By all accounts, I am an extremely negative person. I find myself wrapped up in the “bad day” narrative, well, most days — whether it’s because of a new constellation of pimples on my left cheek, a glaring lack of underwear in my drawer, or getting hit in the face by a piece of bread thrown at me by a homeless man (this has actually happened). I rarely set aside the time, even a few seconds, to take stock of all the wonderful things that I have in my life: a warm bed, delicious children’s chewable vitamins, friends who support me relentlessly, defined calves, having once made eye contact with a really hot guy at Taco Bell, etc.
So, I decided to start taking actual note of the great things in my life by creating a "Good Things That Happen" book. Countless studies show the mental health benefits and other positive impacts of journaling, so I aimed to harness all of the activity's magic powers to cultivate and nourish feelings of appreciation, gratitude, and positivity.
Every night, after some soothing Instagram scrolling but before going to sleep, I date a fresh page of the book and list everything positive that happened to me that day (you can, of course, repeat things from past days — "I could be fatter" has shown up a bunch of times). I write down anything that comes to mind — any and all positive thoughts that, if not recorded, would float through my brain to make way for an always-powerful anxious or negative thought. Sure, there's value in writing down the thoughts that trouble or haunt you, but not here. Save that for your journal journal. In the Good Things That Happen book, you're required to stay positive.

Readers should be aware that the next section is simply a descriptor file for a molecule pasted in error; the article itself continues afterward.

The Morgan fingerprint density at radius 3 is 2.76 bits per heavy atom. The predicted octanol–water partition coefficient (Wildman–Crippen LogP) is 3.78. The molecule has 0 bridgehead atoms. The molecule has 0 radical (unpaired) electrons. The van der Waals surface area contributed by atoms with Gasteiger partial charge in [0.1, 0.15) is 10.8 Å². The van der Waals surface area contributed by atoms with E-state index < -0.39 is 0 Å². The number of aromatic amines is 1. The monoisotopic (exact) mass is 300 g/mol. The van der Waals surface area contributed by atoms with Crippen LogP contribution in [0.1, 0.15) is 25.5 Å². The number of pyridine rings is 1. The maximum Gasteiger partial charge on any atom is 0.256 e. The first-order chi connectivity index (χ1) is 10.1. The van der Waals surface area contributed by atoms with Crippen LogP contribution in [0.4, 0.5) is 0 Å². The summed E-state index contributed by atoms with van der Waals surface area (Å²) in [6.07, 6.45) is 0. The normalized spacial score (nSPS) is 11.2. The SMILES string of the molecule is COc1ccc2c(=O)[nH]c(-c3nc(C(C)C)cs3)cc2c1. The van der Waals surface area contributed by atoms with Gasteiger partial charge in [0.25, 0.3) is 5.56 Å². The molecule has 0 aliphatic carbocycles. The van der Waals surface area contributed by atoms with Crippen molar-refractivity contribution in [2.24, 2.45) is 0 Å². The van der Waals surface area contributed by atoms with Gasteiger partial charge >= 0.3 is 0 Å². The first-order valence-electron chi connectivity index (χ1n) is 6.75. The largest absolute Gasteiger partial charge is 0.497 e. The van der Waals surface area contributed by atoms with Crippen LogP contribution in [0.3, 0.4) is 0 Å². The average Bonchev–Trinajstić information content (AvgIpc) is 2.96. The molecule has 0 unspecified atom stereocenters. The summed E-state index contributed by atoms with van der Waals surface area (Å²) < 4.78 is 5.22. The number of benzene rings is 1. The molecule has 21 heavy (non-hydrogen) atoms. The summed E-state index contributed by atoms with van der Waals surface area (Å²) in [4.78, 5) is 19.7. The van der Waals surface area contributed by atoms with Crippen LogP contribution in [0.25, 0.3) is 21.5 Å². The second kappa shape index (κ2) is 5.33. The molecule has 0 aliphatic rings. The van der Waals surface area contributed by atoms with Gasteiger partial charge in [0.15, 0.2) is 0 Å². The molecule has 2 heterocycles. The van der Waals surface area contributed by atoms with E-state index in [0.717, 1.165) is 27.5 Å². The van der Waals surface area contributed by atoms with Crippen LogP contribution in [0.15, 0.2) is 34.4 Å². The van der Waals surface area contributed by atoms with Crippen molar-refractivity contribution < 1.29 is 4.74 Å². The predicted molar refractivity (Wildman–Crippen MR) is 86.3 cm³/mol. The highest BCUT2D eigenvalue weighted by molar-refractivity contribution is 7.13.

In a matter of one week, I've gotten into the habit of doing this every night. It's become such a lovely, soothing ritual, I now can't imagine getting through the day without setting aside three minutes to appreciate how delicious that lollipop was earlier, or how miraculously long my nail polish has lasted without chipping.
I believe there are well-adjusted, highly functional people in the world who don't need to physically write down their blessings to appreciate them on a routine basis. I am not one of those people. But strangely enough, after only one week into my "Good Things That Happen" experiment, I may be becoming one of those people. This morning on the subway, I found myself making a mental note of how delighted I was to be sitting, warm, comfortable. I'll write this down tonight, I thought. Too often, we don't set aside the mind space to appreciate the beauty of simple things, like sitting. God, I love sitting.